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And I have been “where bells have knoll’d to church.”

2023-11-28 22:23:04 [health] source:All kinds of troubles

The smile of incredulity with which she answered her would have been heart-breaking had it been understood. No flush stained the ivory pallor of her face at these thrusts in the dark; Louis was never annoyed in this way now. Her old-time excited contradictions never obtruded themselves in their conversations. A silent knowledge lay between them which neither, by word or look, ever alluded to. Mrs. Levice noted with delight their changed relations. Louis's sarcasm ceased to be directed at Ruth; and though the familiar sparring was missing, Mrs. Levice preferred his deferential bearing when he addressed her, and Ruth's grave graciousness with him. She drew her own conclusions, and accepted Ruth's quietness with more patience on this account.

And I have been “where bells have knoll’d to church.”

Louis understood somewhat; and in his manliness he could not hide that her suffering had cost him a new code of actions. But he could not understand as her father did. Despite her brave smile, Levice could almost read her heart-beats, and the knowledge brought a hardness and a bitter regret. He grew to scanning her face surreptitiously, looking in vain for the old, untroubled delight in things; and when the unmistakable signs of secret anguish would leave traces at times, he would turn away with a groan. Yet there was nothing to be done. He knew that her love had been no light thing nor could her giving up be so; but feeling that no matter what the present cost, the result would compensate, he trusted to time to heal the wound. Meanwhile his own self-blame at these times left its mark upon him.

And I have been “where bells have knoll’d to church.”

For Ruth lived a dual life. The real one was passed in her quiet chamber, in her long solitary walks, and when she sat with her book, apparently reading. She would look up with blank, despairing eyes, clinched hands, and hard-set teeth when the thought of him and all her loss would steal upon her. Her father had caught many such a look upon her face. She had resolved to live without him, but accomplishment is not so easy. Besides, it was not as if she never saw him. San Francisco is not so large a city but that by the turning of a corner you may not come across a friend. Ruth grew to study the sounds the different kinds of vehicles made; and the rolling wheels of a doctor's carriage behind her would set her pulses fluttering in fright.

And I have been “where bells have knoll’d to church.”

She was walking one day along Sutter Street toward Gough from Octavia. The street takes a sudden down-grade midway in the block. She was approaching this declension just before the Boys' High School when a carriage drove quickly up the hill toward her. The horses gave a bound as if the reins had been jerked; there was the momentary flash of a man's stern, white face as he raised his hat; and Ruth was walking down the hill, trembling and pale. It was the first time; and for one minute her heart seemed to stop beating and then rushed wildly on. Whether she had bowed or made any sign of recognition, she did not know. It did not matter, though; if he thought her cold or strange or anything, what difference could it possibly make? For her there would be left forever this dead emptiness. These casual meetings were inevitable; and she would come home after them worn-out and heavy-eyed. "A slight headache" was a recurrent excuse with her.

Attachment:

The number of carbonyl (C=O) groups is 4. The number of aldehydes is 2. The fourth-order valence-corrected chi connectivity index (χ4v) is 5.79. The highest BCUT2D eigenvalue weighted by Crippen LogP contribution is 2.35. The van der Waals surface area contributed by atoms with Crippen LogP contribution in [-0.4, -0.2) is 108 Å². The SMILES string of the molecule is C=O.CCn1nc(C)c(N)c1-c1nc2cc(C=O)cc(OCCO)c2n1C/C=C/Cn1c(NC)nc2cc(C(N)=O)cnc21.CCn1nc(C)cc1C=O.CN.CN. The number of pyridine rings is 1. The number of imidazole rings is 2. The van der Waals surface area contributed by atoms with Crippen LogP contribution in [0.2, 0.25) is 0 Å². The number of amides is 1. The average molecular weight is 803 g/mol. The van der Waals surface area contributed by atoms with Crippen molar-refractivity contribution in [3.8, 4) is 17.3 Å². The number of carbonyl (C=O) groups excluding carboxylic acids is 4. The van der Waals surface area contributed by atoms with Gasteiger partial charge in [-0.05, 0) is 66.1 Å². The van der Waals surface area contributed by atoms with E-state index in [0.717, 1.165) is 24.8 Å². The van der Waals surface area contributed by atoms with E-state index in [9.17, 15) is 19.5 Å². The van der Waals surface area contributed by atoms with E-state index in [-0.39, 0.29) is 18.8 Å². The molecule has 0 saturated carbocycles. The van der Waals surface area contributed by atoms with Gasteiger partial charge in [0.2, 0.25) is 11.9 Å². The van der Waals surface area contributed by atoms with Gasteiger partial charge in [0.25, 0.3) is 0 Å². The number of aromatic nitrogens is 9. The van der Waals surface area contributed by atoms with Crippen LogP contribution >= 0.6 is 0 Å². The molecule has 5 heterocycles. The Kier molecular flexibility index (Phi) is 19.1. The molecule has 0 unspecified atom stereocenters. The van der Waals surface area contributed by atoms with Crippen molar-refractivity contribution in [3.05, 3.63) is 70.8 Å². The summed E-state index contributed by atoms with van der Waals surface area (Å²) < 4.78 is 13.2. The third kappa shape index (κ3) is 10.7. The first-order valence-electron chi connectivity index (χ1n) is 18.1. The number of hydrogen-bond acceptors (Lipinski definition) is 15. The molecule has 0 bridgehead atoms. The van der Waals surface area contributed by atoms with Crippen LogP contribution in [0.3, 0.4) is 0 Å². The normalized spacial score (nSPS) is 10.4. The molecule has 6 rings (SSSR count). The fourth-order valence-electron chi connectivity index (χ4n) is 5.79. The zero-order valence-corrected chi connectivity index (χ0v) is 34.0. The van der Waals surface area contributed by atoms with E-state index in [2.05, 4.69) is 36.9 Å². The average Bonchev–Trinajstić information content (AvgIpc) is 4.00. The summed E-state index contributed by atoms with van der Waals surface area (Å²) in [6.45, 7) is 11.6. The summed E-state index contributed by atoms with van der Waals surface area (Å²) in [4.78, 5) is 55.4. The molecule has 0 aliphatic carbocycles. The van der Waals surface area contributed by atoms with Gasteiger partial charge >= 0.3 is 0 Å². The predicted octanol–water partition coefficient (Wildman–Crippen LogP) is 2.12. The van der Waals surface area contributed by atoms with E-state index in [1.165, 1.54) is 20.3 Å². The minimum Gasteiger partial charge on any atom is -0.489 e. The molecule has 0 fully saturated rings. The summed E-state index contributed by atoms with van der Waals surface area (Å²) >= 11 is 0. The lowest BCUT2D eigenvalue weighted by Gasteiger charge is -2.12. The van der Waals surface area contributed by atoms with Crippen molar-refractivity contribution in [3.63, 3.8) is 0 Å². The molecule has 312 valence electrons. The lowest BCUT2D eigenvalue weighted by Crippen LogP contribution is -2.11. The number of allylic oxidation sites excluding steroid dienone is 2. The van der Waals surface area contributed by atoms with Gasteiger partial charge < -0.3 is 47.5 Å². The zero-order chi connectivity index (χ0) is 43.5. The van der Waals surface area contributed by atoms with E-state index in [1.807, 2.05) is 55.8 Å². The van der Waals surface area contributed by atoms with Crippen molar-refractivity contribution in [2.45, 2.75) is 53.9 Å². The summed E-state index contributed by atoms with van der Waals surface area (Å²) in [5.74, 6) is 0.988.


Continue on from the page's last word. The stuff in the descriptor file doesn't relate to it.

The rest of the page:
They had common friends, and it would not have been surprising had she met him at the different affairs to which she went, always through her mother's desire. But the dread of coming upon him slowly departed as the months rolled by and with them all token of him. Time and again she would hear allusions to him. "Dr. Kemp has developed into a misogynist," pouted Dorothy Gwynne. "He was one of the few decided eligibles on the horizon, but it requires the magnet of illness to draw him now. I really must look up the symptoms of a possible ache; the toilet and expression of an invalid are very becoming, you know."

"Dr. Kemp made a splendid donation to our kindergarten to-day. I have not seen him since we were in the country, and he thought me looking very well. He inquired after the family, and I told him we had a residence, at which he smiled." This from Mrs. Levice. Ruth would have given much to have been able to ask after him with self-possession, but the muscles of her throat seemed to swell and choke her while silent. She went now and then to see Bob Bard in his flower-store; he would without fail inquire after "our friend" or tell her of his having passed that day. Here was her one chance of inquiring if he was looking well, to which the answer was invariably "yes."

She sat one night at the opera in her wonted beauty, with her soft, dusky hair rolled from her sweet Madonna face. Many a lorgnette was raised a second and a third time toward her. Louis, seated next to her, resented with unaccountable ferocity this free admiration that she did not see or feel.

As the curtain went down on the first act, he drew her attention to some celebrity then passing out. She raised her glass, but her hand fell nerveless in her lap. Immediately following him came Dr. Kemp. Their eyes met, and he bowed low, passing on immediately. The rest of the evening passed like a nightmare; she heard nothing but her heart-throbs, saw nothing but his beloved face regarding her with simple courtesy. Louis knew that for her the opera was over; the tell-tale bistrous shadows grew around her eyes, and she became deadly silent.

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